The American Airlines mechanic who was accused of sabotaging a commercial jetliner in July has been denied bail over possible links to the Islamic State (ISIS).

Abdul-Majeed Marouf Ahmed Alani, 60, a naturalized American citizen from Iraq has a brother with possible ties to the ISIS. The new evidence presented by prosecutors also includes statements made by him wishing Allah would use "divine powers" to harm non-Muslims.

According to the Assistant U.S. Attorney Maria Medetis, Alani allegedly had ISIS video on his phone showing people being shot by militants. He had also told someone that the video was sent as he wanted Allah to cause harm to non-Muslims, NBC News reported.

Prosecutors revealed that he had sent $700 to someone in Iraq and also didn’t disclose to arresting authorities that he traveled to Iraq in March.

Alani’s coworker claimed that Alani had to go to Iraq to visit a brother who was a member of ISIS. While his roommate alleged Alani had to go as his brother was kidnapped, CNN reported. Investigators could gather no evidence of brother being kidnapped, nor did prosecutors provide evidence of a brother in ISIS.

"You may be very sympathetic to terrorists. That's very disconcerting," Judge McAliley told Alani at the hearing in Miami federal court.

On July 17, Alani allegedly tried to disable an aircraft's air data module (ADM) system that reports information like aircraft speed, pitch, and other critical data. He used super glue to attach a piece of foam into an inlet on the air data module.

The plane, set to fly from Miami to the Bahamas with 150 people on board was called off after the pilots noticed an error related to the ADM system.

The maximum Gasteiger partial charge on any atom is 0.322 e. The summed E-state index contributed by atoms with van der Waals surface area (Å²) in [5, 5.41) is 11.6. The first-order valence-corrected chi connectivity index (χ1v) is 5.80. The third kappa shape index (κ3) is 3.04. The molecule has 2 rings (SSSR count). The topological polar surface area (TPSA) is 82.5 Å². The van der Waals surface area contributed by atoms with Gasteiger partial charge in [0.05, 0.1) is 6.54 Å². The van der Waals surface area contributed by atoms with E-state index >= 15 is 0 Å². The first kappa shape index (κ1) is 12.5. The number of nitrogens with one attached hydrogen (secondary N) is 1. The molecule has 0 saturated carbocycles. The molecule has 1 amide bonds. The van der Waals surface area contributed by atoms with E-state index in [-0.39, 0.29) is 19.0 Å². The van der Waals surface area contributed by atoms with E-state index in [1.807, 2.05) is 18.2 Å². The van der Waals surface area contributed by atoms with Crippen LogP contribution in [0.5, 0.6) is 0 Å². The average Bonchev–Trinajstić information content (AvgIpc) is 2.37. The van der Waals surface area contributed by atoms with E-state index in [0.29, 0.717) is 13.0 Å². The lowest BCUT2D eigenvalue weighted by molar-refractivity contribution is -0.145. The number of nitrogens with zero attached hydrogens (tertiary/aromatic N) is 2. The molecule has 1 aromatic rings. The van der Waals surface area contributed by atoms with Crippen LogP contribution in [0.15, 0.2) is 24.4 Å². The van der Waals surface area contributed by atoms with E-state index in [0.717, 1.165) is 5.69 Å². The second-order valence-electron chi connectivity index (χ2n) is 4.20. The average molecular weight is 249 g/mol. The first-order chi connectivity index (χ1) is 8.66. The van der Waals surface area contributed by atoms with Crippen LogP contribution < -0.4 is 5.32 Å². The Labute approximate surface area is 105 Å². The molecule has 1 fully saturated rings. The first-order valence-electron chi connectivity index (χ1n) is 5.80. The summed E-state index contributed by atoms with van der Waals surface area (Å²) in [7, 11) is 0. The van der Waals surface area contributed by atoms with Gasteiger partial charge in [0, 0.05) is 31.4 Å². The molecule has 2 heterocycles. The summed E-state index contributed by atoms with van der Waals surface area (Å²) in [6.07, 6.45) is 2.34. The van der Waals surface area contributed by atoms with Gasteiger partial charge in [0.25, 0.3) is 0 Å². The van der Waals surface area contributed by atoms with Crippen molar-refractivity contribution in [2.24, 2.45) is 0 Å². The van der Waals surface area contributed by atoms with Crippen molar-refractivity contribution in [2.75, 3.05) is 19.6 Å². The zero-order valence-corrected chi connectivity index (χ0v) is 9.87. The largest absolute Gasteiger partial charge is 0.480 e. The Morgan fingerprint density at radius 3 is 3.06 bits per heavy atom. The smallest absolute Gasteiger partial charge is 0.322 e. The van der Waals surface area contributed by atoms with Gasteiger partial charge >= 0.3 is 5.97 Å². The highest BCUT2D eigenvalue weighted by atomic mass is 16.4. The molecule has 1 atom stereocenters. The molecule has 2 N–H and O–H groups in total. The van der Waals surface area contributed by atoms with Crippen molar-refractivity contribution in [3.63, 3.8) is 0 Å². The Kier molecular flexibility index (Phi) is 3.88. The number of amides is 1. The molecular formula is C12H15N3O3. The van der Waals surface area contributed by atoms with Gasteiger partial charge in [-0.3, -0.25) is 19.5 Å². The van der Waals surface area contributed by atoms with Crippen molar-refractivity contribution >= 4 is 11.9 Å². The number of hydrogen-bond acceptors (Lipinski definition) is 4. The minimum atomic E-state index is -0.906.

"What you did with this aircraft was highly reckless and unconscionable. Certainly, there was a risk of a catastrophic disaster. I think it is likely you will be convicted," Business Insider quoted Magistrate Judge Chris McAliley as saying.

Alani’s attorney Christian Dunham, a federal public defender, said that his client, an experienced mechanic knew the sabotage would keep the aircraft grounded and asked for Alani's release on $200,000 bail, secured by family members, which was denied by the judge.

"We don't think they are going to be able to prove he intentionally put people in danger. The plane would have been fine to fly," CNN quoted Dunham as saying.

Investigators in their complaint said Alani admitted that he had accessed the ADM but his intention was not to cause harm to the aircraft or its passengers. He was upset over a contract dispute between union workers and the airlines, and the dispute had cost him money, according to court documents. He allegedly explained that he tampered with the aircraft so he could get overtime working on the plane.

Alani has been fired from his job at the airline for not cooperating with the investigation and his certificate as an aircraft mechanic has been revoked by the Federal Aviation Administration.

Alani is charged with willfully damaging, destroying or disabling an aircraft. But no terror-related charges have been filed yet, CNN reported. He is expected to enter a plea at another hearing Friday.